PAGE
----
David Lee Clark passed away on September 16, 2022.  He was born on October 20, 1958, in Sweetwater, Texas to parents Travis Lee Clark and Mattie Arlena Clark (Hanks).  David is survived by his daughters Valerie Cain and Rachel Clark and his wife Loren Pipkin.  He was also looking forward to seeing his first grandchild expected by his daughter Valerie and her husband Clay in January next year.
David survived a prostate cancer diagnosis and treatment in late 2021.  After losing his mother to cancer at a young age he was very careful with regular health care screenings which caught the cancer while it was early and very treatable.  On the morning of his death, he left the house to work on preparing his tractor for the intense winter snow that we receive at the top of Monument Hill.  We believe that he died about an hour later of a heart attack.  He did have a known congenital heart condition that never bothered him or slowed him down and which he monitored regularly with his doctor.  It is a lesson in life to practice the things that make marriage and family work:  hug often; forgive always even when it is hard; and ask yourself “How important is it?” when the little things crop up that you would do differently.  You never know when your last hour of life will come, and you never know when you will have your last opportunity to say “I love you”.

The Celebration of David’s Life
Sunday, October 2nd 
3:00 pm
(Doors open at 2:30)
Boot Barn Hall
13071 Bass Pro Drive, Colorado Springs, CO. 
 
David grew up in the Fort Worth area of Texas and graduated from Bowie High School in Arlington in 1977.  He then attended The University of Texas at Arlington graduating in 1982 with a degree in Journalism.  He had a U-Haul ready the day he graduated and moved to Colorado where he was enthralled by the mountains.  He moved just in time to experience the record blizzard of 1982.  He told stories of how the snow drifts covered the entire front door of his new house leaving a perfect imprint of the door in the wall of snow.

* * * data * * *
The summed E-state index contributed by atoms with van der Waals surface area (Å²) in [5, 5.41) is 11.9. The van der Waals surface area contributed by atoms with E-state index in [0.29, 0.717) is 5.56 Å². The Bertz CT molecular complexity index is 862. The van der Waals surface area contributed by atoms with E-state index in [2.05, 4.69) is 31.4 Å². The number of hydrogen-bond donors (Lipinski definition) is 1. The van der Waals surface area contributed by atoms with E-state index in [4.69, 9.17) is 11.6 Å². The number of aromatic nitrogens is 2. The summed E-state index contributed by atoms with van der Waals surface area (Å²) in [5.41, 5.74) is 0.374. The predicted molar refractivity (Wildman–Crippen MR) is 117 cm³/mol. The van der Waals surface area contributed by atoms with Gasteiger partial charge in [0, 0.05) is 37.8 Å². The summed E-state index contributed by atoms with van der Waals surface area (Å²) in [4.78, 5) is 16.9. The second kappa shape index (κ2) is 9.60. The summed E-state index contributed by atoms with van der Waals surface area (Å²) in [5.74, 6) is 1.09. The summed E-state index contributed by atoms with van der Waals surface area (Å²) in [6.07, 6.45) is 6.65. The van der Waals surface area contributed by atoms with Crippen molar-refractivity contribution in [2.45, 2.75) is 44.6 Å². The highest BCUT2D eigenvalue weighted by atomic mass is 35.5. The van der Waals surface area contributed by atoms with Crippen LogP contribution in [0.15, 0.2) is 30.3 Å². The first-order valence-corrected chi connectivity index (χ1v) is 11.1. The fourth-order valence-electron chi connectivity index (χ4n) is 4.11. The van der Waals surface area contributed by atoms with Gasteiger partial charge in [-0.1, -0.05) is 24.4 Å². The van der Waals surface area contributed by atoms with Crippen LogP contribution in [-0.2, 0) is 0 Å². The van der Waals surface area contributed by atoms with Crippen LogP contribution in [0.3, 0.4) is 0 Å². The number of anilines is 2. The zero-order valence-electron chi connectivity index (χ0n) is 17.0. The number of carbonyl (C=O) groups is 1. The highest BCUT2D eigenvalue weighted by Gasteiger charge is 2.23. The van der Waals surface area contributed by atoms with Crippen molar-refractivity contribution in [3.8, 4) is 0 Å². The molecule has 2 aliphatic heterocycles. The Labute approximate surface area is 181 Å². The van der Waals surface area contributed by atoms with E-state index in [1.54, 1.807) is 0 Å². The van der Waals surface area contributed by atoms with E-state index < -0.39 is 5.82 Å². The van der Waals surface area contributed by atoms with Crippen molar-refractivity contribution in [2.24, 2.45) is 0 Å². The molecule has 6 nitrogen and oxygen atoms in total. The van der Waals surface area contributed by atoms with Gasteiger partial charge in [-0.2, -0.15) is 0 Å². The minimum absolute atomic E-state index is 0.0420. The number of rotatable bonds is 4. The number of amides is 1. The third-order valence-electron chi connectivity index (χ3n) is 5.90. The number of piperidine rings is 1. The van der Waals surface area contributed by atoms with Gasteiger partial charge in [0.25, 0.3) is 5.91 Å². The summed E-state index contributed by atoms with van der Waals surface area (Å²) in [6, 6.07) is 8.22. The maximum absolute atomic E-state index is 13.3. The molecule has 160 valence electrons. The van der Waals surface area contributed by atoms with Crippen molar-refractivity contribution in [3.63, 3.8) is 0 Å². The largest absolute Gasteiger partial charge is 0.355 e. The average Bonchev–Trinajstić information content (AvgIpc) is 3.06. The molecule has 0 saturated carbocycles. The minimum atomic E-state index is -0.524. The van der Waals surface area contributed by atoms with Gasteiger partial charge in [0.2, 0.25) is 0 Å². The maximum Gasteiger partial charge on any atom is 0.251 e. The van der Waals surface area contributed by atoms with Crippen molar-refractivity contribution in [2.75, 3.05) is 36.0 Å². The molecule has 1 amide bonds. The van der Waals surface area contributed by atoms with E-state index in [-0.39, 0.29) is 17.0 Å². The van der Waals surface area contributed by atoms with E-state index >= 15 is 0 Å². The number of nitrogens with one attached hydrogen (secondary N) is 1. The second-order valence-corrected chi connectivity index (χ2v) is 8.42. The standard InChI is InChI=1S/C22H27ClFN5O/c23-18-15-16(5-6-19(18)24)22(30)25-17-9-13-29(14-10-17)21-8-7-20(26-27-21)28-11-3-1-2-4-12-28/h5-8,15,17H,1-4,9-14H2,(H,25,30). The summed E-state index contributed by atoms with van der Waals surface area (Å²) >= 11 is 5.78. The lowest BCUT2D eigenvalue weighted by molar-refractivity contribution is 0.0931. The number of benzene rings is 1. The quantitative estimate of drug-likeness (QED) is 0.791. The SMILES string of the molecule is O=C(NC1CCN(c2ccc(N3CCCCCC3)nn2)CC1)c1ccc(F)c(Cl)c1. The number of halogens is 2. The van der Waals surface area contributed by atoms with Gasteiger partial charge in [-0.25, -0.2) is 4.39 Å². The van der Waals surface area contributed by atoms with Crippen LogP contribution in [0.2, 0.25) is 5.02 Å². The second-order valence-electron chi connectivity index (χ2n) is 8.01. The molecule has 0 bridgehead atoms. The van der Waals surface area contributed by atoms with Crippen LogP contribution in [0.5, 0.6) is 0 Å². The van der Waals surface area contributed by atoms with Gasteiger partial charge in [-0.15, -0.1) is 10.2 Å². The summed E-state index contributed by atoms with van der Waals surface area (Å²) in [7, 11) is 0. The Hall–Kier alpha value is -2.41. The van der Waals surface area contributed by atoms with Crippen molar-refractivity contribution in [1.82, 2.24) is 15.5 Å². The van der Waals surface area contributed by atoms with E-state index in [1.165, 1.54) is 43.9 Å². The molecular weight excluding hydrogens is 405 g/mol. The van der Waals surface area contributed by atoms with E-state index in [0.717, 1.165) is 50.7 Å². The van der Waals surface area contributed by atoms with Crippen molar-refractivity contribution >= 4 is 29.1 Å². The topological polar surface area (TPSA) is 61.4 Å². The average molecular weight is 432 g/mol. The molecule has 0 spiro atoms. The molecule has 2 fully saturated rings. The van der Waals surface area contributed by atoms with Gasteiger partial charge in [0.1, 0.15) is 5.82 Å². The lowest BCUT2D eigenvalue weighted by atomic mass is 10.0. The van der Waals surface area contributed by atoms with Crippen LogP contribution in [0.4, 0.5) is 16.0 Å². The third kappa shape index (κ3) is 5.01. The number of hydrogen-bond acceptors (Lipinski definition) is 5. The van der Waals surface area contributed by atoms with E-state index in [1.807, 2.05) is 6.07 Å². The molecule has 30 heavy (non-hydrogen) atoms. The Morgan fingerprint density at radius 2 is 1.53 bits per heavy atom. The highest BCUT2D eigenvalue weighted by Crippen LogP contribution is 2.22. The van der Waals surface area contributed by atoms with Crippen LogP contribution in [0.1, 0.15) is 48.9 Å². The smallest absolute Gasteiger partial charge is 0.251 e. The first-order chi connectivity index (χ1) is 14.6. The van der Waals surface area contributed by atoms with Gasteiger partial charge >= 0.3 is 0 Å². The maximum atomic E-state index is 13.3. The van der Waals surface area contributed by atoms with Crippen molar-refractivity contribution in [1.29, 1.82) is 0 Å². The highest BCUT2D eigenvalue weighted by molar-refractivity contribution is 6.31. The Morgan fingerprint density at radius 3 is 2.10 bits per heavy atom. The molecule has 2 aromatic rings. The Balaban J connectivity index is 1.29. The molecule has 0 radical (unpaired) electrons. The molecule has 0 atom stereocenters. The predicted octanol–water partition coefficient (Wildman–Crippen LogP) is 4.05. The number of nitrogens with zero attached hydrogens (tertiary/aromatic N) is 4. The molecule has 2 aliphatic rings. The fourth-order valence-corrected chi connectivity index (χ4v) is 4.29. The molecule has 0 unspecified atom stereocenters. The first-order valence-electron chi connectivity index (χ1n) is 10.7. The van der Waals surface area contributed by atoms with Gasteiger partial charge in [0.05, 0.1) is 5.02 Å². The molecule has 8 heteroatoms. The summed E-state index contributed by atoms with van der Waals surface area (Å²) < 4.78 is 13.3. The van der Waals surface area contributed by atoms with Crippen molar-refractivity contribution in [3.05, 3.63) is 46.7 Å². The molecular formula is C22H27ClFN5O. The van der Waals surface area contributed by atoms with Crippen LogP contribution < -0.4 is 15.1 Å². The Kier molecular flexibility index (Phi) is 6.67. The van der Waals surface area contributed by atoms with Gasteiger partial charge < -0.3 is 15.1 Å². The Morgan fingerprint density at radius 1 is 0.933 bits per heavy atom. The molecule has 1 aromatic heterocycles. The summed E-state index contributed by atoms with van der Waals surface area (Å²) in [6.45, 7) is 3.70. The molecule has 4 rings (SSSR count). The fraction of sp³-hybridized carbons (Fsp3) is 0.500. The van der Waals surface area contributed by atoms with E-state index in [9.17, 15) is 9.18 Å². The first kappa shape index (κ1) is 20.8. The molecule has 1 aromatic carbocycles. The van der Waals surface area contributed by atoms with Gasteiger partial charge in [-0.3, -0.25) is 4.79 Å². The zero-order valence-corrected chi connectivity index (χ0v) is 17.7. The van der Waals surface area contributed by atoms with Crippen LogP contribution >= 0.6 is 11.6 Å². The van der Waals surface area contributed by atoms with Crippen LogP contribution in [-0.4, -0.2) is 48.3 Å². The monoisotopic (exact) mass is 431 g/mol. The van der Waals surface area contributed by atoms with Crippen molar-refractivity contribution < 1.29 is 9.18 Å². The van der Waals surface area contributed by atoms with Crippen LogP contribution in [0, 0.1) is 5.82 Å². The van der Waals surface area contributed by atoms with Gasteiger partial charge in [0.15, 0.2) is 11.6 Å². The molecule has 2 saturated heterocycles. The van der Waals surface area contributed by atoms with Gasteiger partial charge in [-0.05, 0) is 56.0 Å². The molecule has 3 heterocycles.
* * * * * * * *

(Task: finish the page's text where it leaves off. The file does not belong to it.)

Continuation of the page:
David worked as a real estate appraiser starting in 1987 at Crosson Dannis in Dallas.  He joined the newly formed National Valuation Consultants, Inc. in Denver in 1991 as the company’s first employee.  Over the decades with the company, he had appraised about every type of property one can think of and some you never knew existed.  He was known for his intense commitment to produce a report that lived up to his very high standards.  In his last few years David cultivated clients with state and federal agencies and various conservation entities specializing in transactions that ultimately resulted in preserving land and habitat in the beautiful mountains of Colorado that he loved so that it would be available for the next generation.  He could have made more money doing something different, but it was important to him that he felt he was contributing to a greater good with the hours he committed to his career. 
David was active and full of life.  He loved to water ski when he was young and in Texas.  After coming to Colorado, he avidly pursued skiing, snowmobiling, dirt bike riding, hiking and camping but his one true love was fishing.  He had originally intended to go fishing the day he passed away.  His wife jokingly said – “Don’t tell me where you are going to go because by morning you will change your mind.”  In fact, by the next morning, he did change his mind and decided he was not up for the drive.